a simple mechanically actuated arrangement for axially loading the torque transmitting
roll assembly components acting in frictional contact with the roll flanks. This
is accomplished through the use of low cost light weight tools which can be employed
by maintenance personnel without resort to auxiliary equipment such as overhead
In a preferred embodiment of the invention to be described hereinafter
in greater detail, the foregoing objectives and advantages are achieved by rotatably
fixing an axially shiftable circular retainer adjacent to both the outboard flank
of the ring shaped roll and the outboard end of the tapered sleeve, the latter
having been loosely inserted between the tapered section of the roll shaft and
the cylindrical bore of the work roll. A nut is then threaded onto the end of the
shaft. The nut acts against the circular retainer, which in turn abuts and urges
the tapered sleeve into a tightly inserted centering position between the tapered
shaft section and the cylindrical roll bore. Jackscrews threaded through the retainer
are then tightened against the outboard roll flank to clamp the inboard roll flank
against an adjacent abutment, which typically will comprise an enlarged diameter
circular shoulder on the roll shaft. The resulting frictional contact of the jackscrews
and shaft abutment with the opposed roll flanks serves as the primary torque transmitting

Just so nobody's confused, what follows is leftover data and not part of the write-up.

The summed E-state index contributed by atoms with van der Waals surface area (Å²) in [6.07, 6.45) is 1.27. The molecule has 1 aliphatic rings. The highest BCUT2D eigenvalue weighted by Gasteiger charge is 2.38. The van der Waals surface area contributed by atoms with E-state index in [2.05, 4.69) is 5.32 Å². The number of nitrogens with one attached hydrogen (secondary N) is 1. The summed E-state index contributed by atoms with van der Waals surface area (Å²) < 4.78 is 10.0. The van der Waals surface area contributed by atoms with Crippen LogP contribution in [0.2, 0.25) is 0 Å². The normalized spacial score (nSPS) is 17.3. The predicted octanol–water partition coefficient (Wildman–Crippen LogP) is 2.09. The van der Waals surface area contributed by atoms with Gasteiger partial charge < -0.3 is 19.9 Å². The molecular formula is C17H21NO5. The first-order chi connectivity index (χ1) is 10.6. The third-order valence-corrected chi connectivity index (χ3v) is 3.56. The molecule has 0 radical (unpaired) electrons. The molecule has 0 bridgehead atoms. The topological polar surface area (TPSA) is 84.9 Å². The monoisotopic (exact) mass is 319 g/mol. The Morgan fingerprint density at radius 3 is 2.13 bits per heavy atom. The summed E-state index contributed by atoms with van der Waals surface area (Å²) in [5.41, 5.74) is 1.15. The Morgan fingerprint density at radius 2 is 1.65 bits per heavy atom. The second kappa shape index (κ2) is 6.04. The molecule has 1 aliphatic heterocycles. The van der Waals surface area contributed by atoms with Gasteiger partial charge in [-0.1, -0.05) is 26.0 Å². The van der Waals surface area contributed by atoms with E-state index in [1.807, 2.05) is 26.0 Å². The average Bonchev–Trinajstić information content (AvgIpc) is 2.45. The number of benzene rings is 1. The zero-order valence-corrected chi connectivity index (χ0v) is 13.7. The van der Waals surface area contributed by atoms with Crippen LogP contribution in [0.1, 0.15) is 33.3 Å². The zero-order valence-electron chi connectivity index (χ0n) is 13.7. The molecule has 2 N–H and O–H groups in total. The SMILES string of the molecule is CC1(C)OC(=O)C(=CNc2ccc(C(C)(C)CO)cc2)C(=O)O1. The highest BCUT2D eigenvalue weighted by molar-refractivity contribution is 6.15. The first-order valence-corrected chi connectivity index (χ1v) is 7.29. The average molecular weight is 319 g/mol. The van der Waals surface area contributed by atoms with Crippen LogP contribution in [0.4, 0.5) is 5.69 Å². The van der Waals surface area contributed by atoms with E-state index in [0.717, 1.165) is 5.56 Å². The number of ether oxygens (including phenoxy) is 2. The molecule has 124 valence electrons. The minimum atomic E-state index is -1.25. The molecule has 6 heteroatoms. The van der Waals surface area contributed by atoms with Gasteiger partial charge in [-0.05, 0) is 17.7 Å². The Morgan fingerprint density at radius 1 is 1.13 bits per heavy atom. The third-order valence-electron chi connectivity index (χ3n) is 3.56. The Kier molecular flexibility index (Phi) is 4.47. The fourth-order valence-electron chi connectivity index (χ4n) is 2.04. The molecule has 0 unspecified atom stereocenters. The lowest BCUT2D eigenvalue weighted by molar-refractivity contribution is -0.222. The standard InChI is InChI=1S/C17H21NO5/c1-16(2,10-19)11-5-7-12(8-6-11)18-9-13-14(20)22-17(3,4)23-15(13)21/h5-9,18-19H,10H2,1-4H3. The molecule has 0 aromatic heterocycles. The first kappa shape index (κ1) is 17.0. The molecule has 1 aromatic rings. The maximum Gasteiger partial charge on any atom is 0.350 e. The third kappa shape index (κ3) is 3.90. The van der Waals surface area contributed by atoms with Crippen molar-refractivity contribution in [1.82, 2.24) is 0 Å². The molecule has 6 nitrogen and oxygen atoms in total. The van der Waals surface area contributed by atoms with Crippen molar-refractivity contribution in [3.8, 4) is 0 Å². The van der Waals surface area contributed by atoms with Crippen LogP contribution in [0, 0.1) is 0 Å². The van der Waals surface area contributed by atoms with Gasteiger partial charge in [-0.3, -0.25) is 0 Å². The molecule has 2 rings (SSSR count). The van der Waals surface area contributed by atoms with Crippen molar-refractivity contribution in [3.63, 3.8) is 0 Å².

Preferably, the circular retainer is axially coupled to the tapered
sleeve by means of a bayonet connection or the like. Thus, removal of the nut followed
by continued tightening of the jackscrews will result in the tapered sleeve being
extracted from its tightly inserted centering position, thereby freeing the roll
for removal from the roll shaft.
These and other objectives, features and advantages of the present
invention will now be described in greater detail with reference to the accompanying
- Figure 1 is a longitudinal sectional view taken through a roll assembly in
accordance with the present invention;
- Figure 2 is a end view of the roll assembly looking from right to left in Figure
- Figure 3 is a partial cross section view taken along line 3-3 in Figure 1;
- Figure 4 is an exploded view of the roll assembly; and
- Figure 5 is a view similar to Figure 1 showing the components of the roll assembly
in a sleeve extraction mode.
Referring now to the drawings, a roll shaft 10 has a tapered section